The new paternalism amounts to the close supervision of the poor. This supervision goes hand in glove with future scenarios which would employ the use of biometrics in human service provision. I will raise that issue later in the debate on the bill. This could be along the lines of the model in the US state of Connecticut which uses a person's fingerprints to verify their identity or it could be an extension of Centrelink's speech recognition system, the multimillion dollar system that will be used by customers reporting for the government's working credit scheme, a key initiative of Australians Working Together.

`Personal support programs', `community work coordinators', `personal advisers', `participation plans', `training accounts', `passports to employment' and `mutual obligation' are phrases that our unemployed people are increasingly more familiar with. For the government, it is a cosy middle ground between the welfare state and the market economy. It is cosy because governments world wide are gradually extracting themselves from the provision of welfare and other social services. Take the UK, for example, where the leading Centre Left think tank, the IPPR, recently published its report Building better partnerships. This report was seen as a key event in the move towards the privatisation of essential public services in the UK.

In the context of the General Agreement on Trade in Services, GATS, it will be necessary to eventually dismantle the public provision of health, education, welfare and other social services, precisely because these services represent the major area of expansion for corporate profit. Corporations will transform welfare in rich countries so that profits can be made from the delivery of tax funded services. GATS means that these developments may well be forced on our citizens. In Australia, the community welfare coalition has already foreshadowed the outsourcing or privatisation of Centrelink programs and services and has raised issues regarding a lack of staff resources and the enormous pressure to get clients in and out as quickly as possible.

The Howard government's welfare reforms are premised on the idea that unemployment has been caused or at least exacerbated by the welfare system. The government's attitude towards unemployment is reflected in Minister Abbott's statement that welfare is `cruelty masquerading as compassion'. Rather than addressing the causes of unemployment which I mentioned at the beginning of my speech—causes such as the dramatic decline in our manufacturing industries, the devastation of family farming, privatisation, outsourcing and corporate collapses—the government's programs represent and promote the belief that unemployment is a problem because of the deficiencies of the individual, like being unmotivated or lacking a work ethic. The real problem is that there is insufficient demand or growth in the economy to employ these people.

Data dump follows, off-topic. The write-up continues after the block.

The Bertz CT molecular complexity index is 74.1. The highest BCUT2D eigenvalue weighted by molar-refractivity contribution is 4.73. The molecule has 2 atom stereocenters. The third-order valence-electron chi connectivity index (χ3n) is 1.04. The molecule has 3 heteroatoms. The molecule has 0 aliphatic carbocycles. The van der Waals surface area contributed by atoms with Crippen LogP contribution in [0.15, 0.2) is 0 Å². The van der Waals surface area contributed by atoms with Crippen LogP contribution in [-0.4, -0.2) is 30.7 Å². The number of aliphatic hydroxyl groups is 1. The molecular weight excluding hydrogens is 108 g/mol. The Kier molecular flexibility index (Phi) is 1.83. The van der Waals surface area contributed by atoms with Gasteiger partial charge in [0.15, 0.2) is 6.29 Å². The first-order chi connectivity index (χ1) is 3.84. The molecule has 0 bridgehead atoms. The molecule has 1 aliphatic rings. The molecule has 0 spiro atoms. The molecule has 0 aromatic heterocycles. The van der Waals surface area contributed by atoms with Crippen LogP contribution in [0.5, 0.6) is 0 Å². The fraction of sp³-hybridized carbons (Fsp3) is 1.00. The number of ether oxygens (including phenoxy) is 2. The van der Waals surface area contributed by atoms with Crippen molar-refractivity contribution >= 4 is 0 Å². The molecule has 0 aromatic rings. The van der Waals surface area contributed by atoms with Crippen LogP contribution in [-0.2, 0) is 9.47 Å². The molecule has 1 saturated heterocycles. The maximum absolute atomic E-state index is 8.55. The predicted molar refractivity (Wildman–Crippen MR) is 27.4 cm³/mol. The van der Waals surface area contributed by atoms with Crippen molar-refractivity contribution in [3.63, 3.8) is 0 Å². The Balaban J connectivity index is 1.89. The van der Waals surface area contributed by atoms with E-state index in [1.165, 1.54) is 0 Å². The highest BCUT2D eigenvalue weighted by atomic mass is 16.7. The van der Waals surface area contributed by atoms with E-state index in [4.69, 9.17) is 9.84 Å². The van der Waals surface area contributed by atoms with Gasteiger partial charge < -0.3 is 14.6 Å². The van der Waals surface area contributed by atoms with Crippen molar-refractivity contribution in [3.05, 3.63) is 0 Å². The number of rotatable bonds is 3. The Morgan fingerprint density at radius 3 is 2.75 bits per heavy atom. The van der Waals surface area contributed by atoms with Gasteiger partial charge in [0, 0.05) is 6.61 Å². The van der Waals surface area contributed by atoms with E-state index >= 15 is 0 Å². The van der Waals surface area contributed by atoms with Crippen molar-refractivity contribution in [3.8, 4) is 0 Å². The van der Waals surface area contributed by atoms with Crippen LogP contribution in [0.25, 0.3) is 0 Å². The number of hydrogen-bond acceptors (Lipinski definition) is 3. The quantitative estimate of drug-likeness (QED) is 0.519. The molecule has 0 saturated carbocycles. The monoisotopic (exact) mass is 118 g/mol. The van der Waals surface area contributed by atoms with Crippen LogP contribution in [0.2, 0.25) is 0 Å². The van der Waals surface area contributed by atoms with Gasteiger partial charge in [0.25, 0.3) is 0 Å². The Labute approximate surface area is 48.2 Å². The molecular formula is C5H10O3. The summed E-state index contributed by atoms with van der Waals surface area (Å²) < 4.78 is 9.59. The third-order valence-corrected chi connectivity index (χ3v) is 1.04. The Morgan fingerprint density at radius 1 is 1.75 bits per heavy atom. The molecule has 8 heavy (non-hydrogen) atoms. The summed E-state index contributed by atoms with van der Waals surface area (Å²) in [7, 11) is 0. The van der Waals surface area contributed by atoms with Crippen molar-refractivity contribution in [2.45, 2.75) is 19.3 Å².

The Australians Working Together initiative creates a new stream of bureaucrats— that is, personal advisers—who will give information about getting back to work and about balancing work and family, and tips on how to look for work or take on study, training or volunteer work. This is a new sort of intervention where Centrelink becomes a coordinating service for people's lives. It is a form of paternalism—a life events approach from birth to death. Almost everywhere, the welfare state is under siege and is being recast in new directions. Unquestionably, welfare reform is needed. Equity and efficiency demand suitable new welfare programs where existing programs can be reliably shown to discourage the search for work and the acquisition of skills or to hinder growth and employment. There is even greater need, however, to reconsider the problems that globalisation brings: unemployment, the ascendancy of market immorality, the overriding preoccupation with international competition, privatisation, and the codification of social welfare as economic activities.

Many of the new social problems that old welfare state programs are failing to meet spring from the effect of economic policies being pushed on the world by radical liberalisation. Much of the welfare state crisis is due to market failure and free market ideology. While there will always be support for government initiatives which generally assist unemployed people, One Nation believes that we need a far more vigorous and long-term assessment to ensure the continuation of the public welfare safety net. This will be achieved by the government committing to a program of constructing public infrastructure and the introduction of domestic consumption premiums on primary produce consumed in Australia. One of the major problems that One Nation has with this legislation is that it does bring some benefits but it fails to address the real cause of the unemployment that we see in Australia.

As I mentioned earlier, there is Centrelink's program for the implementation of voice recognition in their services. The speech recognition system would be used, firstly, for customers reporting to the Commonwealth government's working credit scheme, which will begin in April next year. People using the scheme will call the automatic speech recognition line, report how much money they have earned and thus, according to Centrelink, they will be able to keep more of their income support payment. People will call in every two weeks. What we actually have is a program whereby, instead of the person going to Centrelink and having at least a one-on-one interview with a person, they will pick up the phone—their voices would eventually have been digitised so that they would be recognised by that system—and they will then give their details to a machine—that is, a computer—over the phone line. How impersonal! How will our unemployed people have an incentive to use a system such as that? I believe that is only one of the uses to which biometrics is eventually going to be put. In conclusion, One Nation sees enormous discrepancies in this legislation. We see that there are areas that should have been addressed, including those that I have raised my speech. I seek leave to table the two documents that I have circulated in the chamber.

Leave granted.